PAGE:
Changing pedaling cadence during moderate intensity cycling affects a number of physiological responses: at a constant and moderate power output, increasing cadence causes an increase in heart rate (HR), oxygen uptake (V̇O2), carbon dioxide production (V̇CO2), rate of perceived exertion and lactate [11] [16] [20] [32] [33] [39]. High pedaling cadences increase skeletal muscle metabolic demand, which up to a point can be matched by a corresponding increase in the cardio-respiratory function that raises the rate of pulmonary oxygen uptake and oxygen delivery at systemic level. In contrast, low pedaling cadences increase intramuscular pressure during the muscular contraction period [19], with a size effect associated with the force generated by the muscular contraction [21]. This phenomenon temporarily reduces or prevents blood perfusion to the contracting muscle and downstream tissues. Inevitably during cycling exercise, low cadences are also associated with proportionally longer muscular relaxation periods, when perfusion is increased. It is currently unclear whether the longer contraction period and greater pedal forces at lower cadence are likely to determine inadequate oxygenation of the exercising muscles [31] [35].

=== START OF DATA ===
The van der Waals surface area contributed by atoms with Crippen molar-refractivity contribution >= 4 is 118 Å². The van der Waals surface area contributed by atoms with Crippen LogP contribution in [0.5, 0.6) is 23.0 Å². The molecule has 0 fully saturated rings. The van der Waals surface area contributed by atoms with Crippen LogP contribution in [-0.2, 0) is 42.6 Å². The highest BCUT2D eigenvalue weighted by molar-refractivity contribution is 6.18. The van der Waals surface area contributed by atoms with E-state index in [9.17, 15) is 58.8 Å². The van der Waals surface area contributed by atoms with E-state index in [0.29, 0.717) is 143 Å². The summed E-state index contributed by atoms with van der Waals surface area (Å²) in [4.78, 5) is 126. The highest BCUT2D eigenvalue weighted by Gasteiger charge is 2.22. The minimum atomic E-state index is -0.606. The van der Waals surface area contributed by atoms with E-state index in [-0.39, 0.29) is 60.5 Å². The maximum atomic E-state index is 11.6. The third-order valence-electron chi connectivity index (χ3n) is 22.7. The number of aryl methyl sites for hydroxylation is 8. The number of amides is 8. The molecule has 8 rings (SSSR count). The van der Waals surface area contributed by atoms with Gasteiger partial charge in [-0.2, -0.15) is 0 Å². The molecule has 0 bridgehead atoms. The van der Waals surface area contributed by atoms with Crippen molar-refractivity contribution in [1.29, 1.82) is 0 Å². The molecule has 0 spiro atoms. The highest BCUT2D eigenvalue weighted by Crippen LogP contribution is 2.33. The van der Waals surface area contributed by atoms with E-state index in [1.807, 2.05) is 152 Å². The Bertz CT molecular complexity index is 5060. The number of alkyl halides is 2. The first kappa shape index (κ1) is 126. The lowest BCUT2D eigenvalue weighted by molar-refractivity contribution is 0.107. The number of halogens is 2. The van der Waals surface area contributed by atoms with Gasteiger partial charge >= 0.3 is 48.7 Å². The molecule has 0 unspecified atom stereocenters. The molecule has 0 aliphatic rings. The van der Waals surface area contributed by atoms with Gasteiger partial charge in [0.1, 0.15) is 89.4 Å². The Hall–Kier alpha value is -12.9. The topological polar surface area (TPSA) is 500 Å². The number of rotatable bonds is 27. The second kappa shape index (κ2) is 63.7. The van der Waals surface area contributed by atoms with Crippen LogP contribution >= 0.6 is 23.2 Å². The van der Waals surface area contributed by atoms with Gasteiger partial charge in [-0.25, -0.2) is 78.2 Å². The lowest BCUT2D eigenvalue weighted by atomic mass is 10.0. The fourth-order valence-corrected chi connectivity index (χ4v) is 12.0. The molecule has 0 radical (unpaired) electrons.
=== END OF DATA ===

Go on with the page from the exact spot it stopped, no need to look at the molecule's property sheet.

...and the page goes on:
The effect of pedaling cadence on skeletal muscle oxygenation has been rather extensively explored in real time by means of near infrared spectroscopy (NIRS). This technique uses different wavelengths of infra-red light to estimate the hemoglobin and myoglobin in the tissue of interest, measuring their total changes (tHb), as well as the changes in the oxygenated (OxyHb) and deoxygenated forms (HHb). NIRS cannot detect differences between signals from hemoglobin and myoglobin, hence the contribution of myoglobin to the overall signal cannot be completely excluded. However, the hypothesis that most of the NIRS signal is determined by hemoglobin is supported by several observations [8] [25] [27] [28] [30] [36]. Skeletal muscle oxygenation can then be expressed in terms of tissue saturation index (TSI), the ratio between OxyHb and tHb [9]. TSI provides an overall index of skeletal muscle oxygenation, while OxyHb and HHb estimate oxygen delivery and extraction at the tissue level, respectively [14].